Protest turns violent

Supporters of the PTI and the PML-N confront in Faisalabad.—Online


THE disturbing violence in Faisalabad on Monday marks a change in the PTI’s profile. Despite the events of Aug 30 and Sept 1, the party had, generally speaking, not shown a predilection for the politics of violence.

But now, the rioting and confrontation in the industrial city should entail some serious thinking on the part of the PTI, while the PML-N needs to do much better than play victim to an unreasonable opponent’s desperate assaults.

It has been observed frequently that the ruling party must shun any strategy that brings it face to face with the protesters on the street. That advice was not heeded on Monday, resulting in at least one fatality as supporters of the two parties clashed.

Also read: PTI calls for countrywide day of mourning after activist killed in Faisalabad

The government is inclined to put down the unrest to a grand design aimed at destablising the whole system, and may continue with that refrain. In reality, what the government side has done or not done in the wake of the poll-rigging allegations is an example of how not to deal with a situation as volatile as this.

To many Pakistanis, the PTI is a party that has evolved its policy in reaction to the government’s constant denial of its demands.

PTI chief Imran Khan’s argument is that he has been pushed into pressing harder since he originally wanted the opening up of just four constituencies in which he suspected that large-scale fraud had taken place during the 2013 general election.

There is, in fact, a valid view that notes that Mr Khan has climbed down from his position where he had demanded the prime minister’s resignation. This has lent some balance to his protest, and should have led both sides to rediscovering the path to an agreement through dialogue.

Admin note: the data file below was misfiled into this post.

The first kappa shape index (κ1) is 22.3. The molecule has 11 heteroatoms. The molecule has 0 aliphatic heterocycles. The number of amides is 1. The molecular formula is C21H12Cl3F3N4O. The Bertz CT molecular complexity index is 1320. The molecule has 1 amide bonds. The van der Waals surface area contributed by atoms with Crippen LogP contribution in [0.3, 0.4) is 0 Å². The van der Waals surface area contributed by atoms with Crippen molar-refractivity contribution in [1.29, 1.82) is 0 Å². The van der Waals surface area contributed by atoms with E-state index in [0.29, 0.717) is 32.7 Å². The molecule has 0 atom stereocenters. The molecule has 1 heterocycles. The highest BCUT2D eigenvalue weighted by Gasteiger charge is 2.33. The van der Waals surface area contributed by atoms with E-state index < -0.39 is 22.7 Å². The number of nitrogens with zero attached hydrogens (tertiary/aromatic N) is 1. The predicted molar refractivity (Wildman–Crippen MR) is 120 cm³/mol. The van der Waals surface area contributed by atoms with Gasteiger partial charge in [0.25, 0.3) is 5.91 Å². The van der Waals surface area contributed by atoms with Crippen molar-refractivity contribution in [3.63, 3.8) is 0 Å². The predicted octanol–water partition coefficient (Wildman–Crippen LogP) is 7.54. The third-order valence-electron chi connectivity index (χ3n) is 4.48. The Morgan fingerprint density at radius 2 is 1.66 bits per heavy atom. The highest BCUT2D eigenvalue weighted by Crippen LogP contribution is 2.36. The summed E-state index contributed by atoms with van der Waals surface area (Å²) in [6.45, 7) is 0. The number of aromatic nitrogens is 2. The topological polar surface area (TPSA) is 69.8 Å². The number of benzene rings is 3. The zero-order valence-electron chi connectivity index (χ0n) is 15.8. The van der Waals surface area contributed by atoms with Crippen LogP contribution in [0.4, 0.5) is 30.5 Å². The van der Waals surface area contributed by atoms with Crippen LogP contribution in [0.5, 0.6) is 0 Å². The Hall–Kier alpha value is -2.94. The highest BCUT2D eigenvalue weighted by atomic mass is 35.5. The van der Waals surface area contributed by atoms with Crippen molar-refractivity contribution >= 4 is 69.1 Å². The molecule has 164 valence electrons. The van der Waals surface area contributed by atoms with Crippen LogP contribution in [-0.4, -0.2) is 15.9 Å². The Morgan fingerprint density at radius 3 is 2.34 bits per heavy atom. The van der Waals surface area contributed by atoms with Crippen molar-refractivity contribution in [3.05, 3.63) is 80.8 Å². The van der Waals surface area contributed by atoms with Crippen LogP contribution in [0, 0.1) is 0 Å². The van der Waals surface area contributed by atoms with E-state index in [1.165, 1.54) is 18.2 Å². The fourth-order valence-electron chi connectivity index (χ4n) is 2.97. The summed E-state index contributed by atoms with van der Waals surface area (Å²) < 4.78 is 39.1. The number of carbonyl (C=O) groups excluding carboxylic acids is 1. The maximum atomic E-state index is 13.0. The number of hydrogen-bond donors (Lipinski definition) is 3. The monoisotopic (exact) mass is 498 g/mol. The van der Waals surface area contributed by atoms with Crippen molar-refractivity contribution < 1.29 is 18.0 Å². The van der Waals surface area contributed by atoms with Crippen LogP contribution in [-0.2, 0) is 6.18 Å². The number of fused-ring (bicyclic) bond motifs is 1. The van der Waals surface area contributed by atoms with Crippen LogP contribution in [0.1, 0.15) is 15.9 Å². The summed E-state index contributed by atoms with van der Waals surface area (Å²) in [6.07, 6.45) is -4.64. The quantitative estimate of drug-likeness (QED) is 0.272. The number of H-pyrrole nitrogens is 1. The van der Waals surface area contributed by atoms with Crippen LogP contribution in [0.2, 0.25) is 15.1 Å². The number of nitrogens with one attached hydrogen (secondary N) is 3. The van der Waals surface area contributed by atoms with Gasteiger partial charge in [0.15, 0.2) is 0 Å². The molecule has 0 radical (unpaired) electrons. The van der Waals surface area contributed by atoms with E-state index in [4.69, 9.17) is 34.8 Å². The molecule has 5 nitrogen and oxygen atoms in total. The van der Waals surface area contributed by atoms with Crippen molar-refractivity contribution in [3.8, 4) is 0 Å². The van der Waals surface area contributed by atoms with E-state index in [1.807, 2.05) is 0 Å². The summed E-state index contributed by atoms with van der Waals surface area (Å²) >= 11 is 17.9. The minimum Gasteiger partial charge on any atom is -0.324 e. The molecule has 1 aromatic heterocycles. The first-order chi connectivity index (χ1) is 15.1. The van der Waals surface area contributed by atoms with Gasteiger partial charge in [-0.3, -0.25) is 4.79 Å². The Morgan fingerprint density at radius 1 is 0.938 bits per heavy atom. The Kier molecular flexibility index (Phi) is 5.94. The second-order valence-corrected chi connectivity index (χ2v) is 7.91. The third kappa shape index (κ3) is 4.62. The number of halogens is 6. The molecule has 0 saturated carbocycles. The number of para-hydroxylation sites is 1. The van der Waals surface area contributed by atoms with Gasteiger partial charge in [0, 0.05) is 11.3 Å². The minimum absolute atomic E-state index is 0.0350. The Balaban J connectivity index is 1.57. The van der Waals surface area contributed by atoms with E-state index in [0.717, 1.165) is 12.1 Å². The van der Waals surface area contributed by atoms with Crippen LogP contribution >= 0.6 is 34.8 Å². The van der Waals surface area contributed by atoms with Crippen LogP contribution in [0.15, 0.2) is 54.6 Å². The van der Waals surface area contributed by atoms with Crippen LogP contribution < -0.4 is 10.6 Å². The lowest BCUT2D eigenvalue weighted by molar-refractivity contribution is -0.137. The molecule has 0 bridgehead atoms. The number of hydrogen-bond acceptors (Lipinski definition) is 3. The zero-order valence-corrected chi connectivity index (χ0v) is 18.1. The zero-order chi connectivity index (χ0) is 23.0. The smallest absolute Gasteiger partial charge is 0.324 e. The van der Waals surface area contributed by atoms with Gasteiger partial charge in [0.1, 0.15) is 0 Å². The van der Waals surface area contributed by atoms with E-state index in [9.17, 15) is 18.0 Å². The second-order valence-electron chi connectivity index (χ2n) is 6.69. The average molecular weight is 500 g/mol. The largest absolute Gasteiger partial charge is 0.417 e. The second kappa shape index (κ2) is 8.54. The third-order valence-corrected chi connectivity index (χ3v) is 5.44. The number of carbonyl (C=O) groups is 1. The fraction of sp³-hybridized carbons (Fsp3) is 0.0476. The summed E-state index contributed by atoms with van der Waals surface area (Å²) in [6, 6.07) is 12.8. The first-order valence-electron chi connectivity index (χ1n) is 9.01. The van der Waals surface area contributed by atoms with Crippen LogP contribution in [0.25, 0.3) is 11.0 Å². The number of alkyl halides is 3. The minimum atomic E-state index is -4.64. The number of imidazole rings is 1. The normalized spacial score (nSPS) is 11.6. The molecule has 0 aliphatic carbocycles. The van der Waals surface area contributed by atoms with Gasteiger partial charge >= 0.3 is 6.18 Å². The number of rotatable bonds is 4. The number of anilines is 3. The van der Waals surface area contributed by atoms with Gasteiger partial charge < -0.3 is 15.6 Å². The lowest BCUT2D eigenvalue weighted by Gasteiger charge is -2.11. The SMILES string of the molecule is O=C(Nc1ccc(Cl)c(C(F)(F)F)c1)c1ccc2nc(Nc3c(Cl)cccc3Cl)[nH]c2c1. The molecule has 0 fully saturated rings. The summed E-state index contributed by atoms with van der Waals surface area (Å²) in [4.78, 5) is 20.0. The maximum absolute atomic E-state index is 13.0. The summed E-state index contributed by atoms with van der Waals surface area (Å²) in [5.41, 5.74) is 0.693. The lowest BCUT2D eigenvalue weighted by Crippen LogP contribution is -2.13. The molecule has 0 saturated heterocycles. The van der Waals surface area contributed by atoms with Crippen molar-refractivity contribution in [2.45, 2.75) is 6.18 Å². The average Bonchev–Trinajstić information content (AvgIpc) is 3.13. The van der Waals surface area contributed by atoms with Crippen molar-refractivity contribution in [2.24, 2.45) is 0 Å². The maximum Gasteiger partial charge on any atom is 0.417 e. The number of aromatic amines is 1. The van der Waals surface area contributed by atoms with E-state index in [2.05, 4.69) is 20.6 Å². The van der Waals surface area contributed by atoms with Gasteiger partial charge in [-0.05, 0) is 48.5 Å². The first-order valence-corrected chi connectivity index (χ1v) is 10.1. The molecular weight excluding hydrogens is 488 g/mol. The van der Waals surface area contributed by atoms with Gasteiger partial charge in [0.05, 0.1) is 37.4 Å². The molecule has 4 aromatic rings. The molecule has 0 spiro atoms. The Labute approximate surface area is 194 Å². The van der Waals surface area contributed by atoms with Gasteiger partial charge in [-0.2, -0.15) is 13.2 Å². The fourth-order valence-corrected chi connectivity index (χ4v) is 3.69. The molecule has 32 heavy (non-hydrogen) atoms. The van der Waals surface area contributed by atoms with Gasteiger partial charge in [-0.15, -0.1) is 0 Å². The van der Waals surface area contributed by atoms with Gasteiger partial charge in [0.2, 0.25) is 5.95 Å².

It is unfortunate that despite this important adjustment one side is still out in the streets protesting and the other is tackling it as if it were a simple administrative matter.

In some analyses, the government has been cast as a helpless entity which could do itself grave harm if it were to allow the inspection of the disputed electoral process.

Whereas the contention in itself is revealing and raises further doubts about the conduct of that election, what needs to be kept in mind is that the PML-N government did at one point agree to a probe of the polls by a judicial commission. That was a promise made to Pakistanis at large and not just to the PTI which was only the vehicle of presenting a widespread sentiment — in fact, most political parties had complained about the way the election was organised.

The PTI has planned more shows of street power in Karachi and Lahore before its scheduled Pakistan-wide protest later in the month. The government will be playing with fire if it does not go all out in an attempt to revive talks with Mr Khan.

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